Hamas Attacks Test Israel’s Economic Resilience; Add Risk to Regional Stability, Global Growth

Thomas Gillet

The escalation of the Israeli-Palestinian conflict increases credit risks for Israel in the first instance but there are potentially deeper implications if the conflict spills over to the wider Middle East.

Israel, FX Empire

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Hamas’s attacks on Israel underscore how geopolitical conflict has created extra uncertainty in the outlook for sovereign creditworthiness since Russia’s full-scale invasion of Ukraine in February 2022. This comes at a vulnerable time for the global economy as central banks have tightened significantly to keep inflation under control and public finances are already stretched.

The worsening of the Israel-Gaza conflict has led to falls in the value of the shekel and Israel’s government bonds, where yields have risen to their highest level since 2012 (Figure 1).

Figure 1. Israel’s government bond yields surge to 10-year highs


Note: Government benchmarks, 10 Year, yield. Source: Macrobond, Scope Ratings.

Israel Can Manage Immediate Surge in Financial Volatility

Capital market financing remains no concern, as Israel has diversified funding sources, a lengthy debt maturity profile, and a US debt guarantee programme acting as a further back-up. The Bank of Israel has also a sound record of currency management and announced a programme to sell up to USD 30bn of foreign exchange reserves to support the shekel.

Those measures are unlikely to challenge reserve adequacy thanks to Israel’s strong balance of payments position. International reserves amounted to more than USD 200bn as of end-August 2023, or more than one year of imports and 125% of gross external debt. This large reserve stock from high current account surpluses (3.7% of GDP in 2022) reduces the country’s vulnerability to economic and financial shocks.

Hamas Attacks Coincide With Turbulent Domestic Politics

However, the new stage in the Israeli-Palestinian conflict clouds Israel’s growth and fiscal outlooks at a time of turbulent domestic politics, which the Hamas attacks may further unsettle.

After a fiscal surplus of 0.6% of GDP in 2022, Israel’s budget is increasingly stretched following spending allocations to ultra-orthodox and pro-settler parties. The renewed conflict could further widen the fiscal deficit above 2.0% of GDP over the coming years, although public debt remains moderate at 61% of GDP in 2022.

Important parts of Israel’s economy are vulnerable to conflict-related disruption for business, such as the high-tech sector, responsible for around 17% of GDP, and tourism. Instability could also discourage foreign direct investment (about USD 28bn in 2022), particularly into the gas sector.

Furthermore, this situation compounds the ongoing challenge posed by a track record of domestic political instability and contentious policy making including most recently the judicial system reform, which has intensified socio-political tensions.

Uncertainty Over Knock-on Effects on Oil Markets, Inflation and Growth

The return of the Israeli-Palestinian conflict to the centre of Middle Eastern politics raises concerns about the potential for a longer-term impact on oil prices. Heightened geopolitical tensions may also hinder the possibility of diplomatic normalisation between Saudi Arabia and Israel. Such an historic agreement could potentially be viewed as a big foreign-policy win for US President Joseph Biden, ahead of next year’s elections.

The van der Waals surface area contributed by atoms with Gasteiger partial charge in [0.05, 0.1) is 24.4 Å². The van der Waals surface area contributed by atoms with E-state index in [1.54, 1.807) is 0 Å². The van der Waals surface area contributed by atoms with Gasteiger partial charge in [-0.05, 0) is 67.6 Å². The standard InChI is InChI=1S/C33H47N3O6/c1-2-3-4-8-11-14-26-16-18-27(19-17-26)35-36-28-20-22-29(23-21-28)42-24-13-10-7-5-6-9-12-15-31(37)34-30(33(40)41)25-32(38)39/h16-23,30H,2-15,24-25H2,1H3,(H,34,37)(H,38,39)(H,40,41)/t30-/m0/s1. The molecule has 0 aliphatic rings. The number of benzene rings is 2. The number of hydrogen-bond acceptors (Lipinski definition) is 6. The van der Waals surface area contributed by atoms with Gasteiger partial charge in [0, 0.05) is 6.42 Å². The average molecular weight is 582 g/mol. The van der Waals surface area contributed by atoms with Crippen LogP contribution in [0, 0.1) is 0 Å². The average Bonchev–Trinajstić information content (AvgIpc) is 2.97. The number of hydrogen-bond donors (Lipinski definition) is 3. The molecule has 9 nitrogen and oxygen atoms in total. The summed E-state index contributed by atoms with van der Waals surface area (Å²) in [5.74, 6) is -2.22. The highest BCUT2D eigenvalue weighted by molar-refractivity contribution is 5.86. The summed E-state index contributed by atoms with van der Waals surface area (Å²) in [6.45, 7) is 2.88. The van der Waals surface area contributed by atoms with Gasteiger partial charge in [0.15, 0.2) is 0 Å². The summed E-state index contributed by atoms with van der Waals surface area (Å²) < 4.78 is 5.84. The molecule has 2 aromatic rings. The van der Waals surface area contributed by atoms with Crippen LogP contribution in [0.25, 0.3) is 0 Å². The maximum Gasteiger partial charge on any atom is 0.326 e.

There is also a risk that the Israel-Gaza conflict could spill over to other parts of the Middle East, as Iran is the main sponsor of Hamas and Hezbollah, the latter its Islamist ally in Lebanon.

More broadly, oil-producing countries in the Middle East and North Africa are among the world’s heaviest spenders on arms relative to their economic output (Figure 2) amid several unresolved civil wars – in Libya, Sudan, Syria and Yemen.

Figure 2. Middle East, North African states rank among top-10 most militarised

Military spending, % of GDP (top-10 highest spending countries globally)

Note: Military expenditure by country as a percentage of GDP, 2010-2022 average; estimates from the Stockholm International Peace Research Institute (SIPRI). Source: SIPRI, Scope Ratings.

In an adverse scenario in which an escalation of the Israel-Palestinian conflict to the regional level results in oil prices sustainably crossing USD 100 a barrel – compared with Brent crude currently trading around USD 87 a barrel – concerns about the global outlook for inflation and the response by central banks would grow. In the medium term, this could have negative repercussions for economic growth and sovereign ratings beyond Israel.

For now, the most immediate credit risks for sovereigns publicly rated by Scope are Egypt (B-/Negative Outlook), which is under heavy strain and shares a short border with Hamas-controlled Gaza; and Cyprus (BBB/Stable), which depends on Israel for oil and gas supplies. Türkiye (foreign-currency rating: B-/Negative) may on the other hand see its regional influence grow as it seeks to promote stability, similar to its role in the context of Russia’s war in Ukraine.

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Thomas Gillet is a Director in Sovereign and Public Sector ratings at Scope Ratings GmbH.

About the Author

Thomas Gilletcontributor

Thomas Gillet is Associate Director in Scope’s Sovereign and Public Sector ratings group, responsible for ratings and research on a number of sovereign borrowers. Before joining Scope, Thomas worked for Global Sovereign Advisory, a financial advisory firm based in Paris dedicated to sovereign and quasi-sovereign entities.

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